The game will most preferably include two targets 100 spaced approximately thirty feet apart, facing each other. Two color-matched sets of three projectiles 200 will be included. Using this combination of targets 100 and projectiles 200, the game will easily accommodate two or four players. The game is played by participants taking turns tossing the projectile at the target. This will be done most preferably by grasping one of balls 210, 212 with one hand, leaving the other ball to hang like a pendulum. The participant will then swing the grasped ball towards target 100 with an underhand flipping motion, causing balls 210, 212 to spin backward in an end-over-end fashion. When projectile 200 hits target 100, it will wrap around one of the horizontal segments 130, 132, 134, hereinafter referred to as rungs. The toss is believed to be most effective if the lower ball is encouraged to swing gently backwards, then tossed on the return swing forward.

Each of rungs 130-134 may be color coded, as aforementioned, and will represent a particular point value. Middle rung 132 may, for example, be assigned three points, while top rung 134 is assigned two points and bottom rung 130 is assigned one point. When all projectiles 200 are tossed, this is called a frame, and at the end of a frame, the cumulative point values are totaled for each contestant or team.

In an alternate embodiment of scoring similar to horseshoes, where an opponent's points can be canceled, the player or team with the most points scores the difference between their points and those of the opponents for that frame. For example, if a first player wraps middle rung 132 with a first projectile and bottom rung 130 with a second projectile, that first player has scored four points. If the opponent wraps top rung 134 only, then the opponent scores two points. The scoring for the frame then will be two points for the first player. At the beginning of each subsequent frame, the player that scored on the previous frame goes first. If none of the players scores, then the players will alternate. Most preferably, the first team to score fifteen points is declared the winner. An alternate embodiment scoring method is to require exactly 15 points to win. The penalty for scoring more than fifteen is to reduce the previous score by the amount the leader went over. For example, if a player had thirteen points and scored three, then the player would be one over. Consequently, the original thirteen is reduced by one point to twelve points.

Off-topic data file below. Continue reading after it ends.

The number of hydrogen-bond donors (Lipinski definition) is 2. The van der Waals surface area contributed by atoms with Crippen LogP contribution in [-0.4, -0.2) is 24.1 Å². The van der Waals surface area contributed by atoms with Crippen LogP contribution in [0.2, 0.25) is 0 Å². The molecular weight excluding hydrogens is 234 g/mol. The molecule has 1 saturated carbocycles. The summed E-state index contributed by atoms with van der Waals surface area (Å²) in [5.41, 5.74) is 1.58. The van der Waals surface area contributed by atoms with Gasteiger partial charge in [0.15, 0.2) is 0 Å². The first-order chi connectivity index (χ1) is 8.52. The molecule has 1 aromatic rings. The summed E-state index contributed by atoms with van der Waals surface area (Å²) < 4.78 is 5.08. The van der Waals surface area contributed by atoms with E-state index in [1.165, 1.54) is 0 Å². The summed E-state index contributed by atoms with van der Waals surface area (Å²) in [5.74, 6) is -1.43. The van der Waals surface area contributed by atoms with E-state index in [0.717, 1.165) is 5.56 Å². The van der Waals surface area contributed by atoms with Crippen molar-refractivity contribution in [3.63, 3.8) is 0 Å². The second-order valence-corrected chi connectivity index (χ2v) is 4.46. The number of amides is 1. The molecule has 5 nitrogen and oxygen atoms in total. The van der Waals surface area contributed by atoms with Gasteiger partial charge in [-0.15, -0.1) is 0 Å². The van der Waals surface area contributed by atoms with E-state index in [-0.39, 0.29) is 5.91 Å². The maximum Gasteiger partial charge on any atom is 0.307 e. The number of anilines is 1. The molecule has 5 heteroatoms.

Team play can occur by placing one member from each team next to one of the two opposing targets 100. Then, one frame will be played by one member from each team. The players do not have to travel between the targets 100. Instead, the next frame will be played by their team mates, who will be tossing the projectiles 200 back to the target 100 they are standing near. Many other variations are possible in the play and scoring, while still observing the spirit of the invention. Because the participants are side-by-side throughout the play of the game, interpersonal communication is encouraged and supported by the activity, thereby creating a more enjoyable and even relaxing atmosphere of play than can be had in some other forms of competitive or semi-competitive recreation.

While the foregoing details cover what is believed to be the preferred embodiment of the invention, no material limitations to the scope of the claimed invention are intended. Further, features and design alternatives that would be obvious to one of ordinary skill in the art are considered to be incorporated herein. For example, only one target 100 may be used, and a line spaced from target 100 can be drawn upon the ground to designate the tossing location. In other alternative embodiments, a plurality of targets 100 may be used, and a course may be traversed by the players. While three rungs 130, 132, and 134 are most preferred, other numbers or combinations of rungs are possible. The scope of the invention is therefore set forth and particularly described in the claims hereinbelow.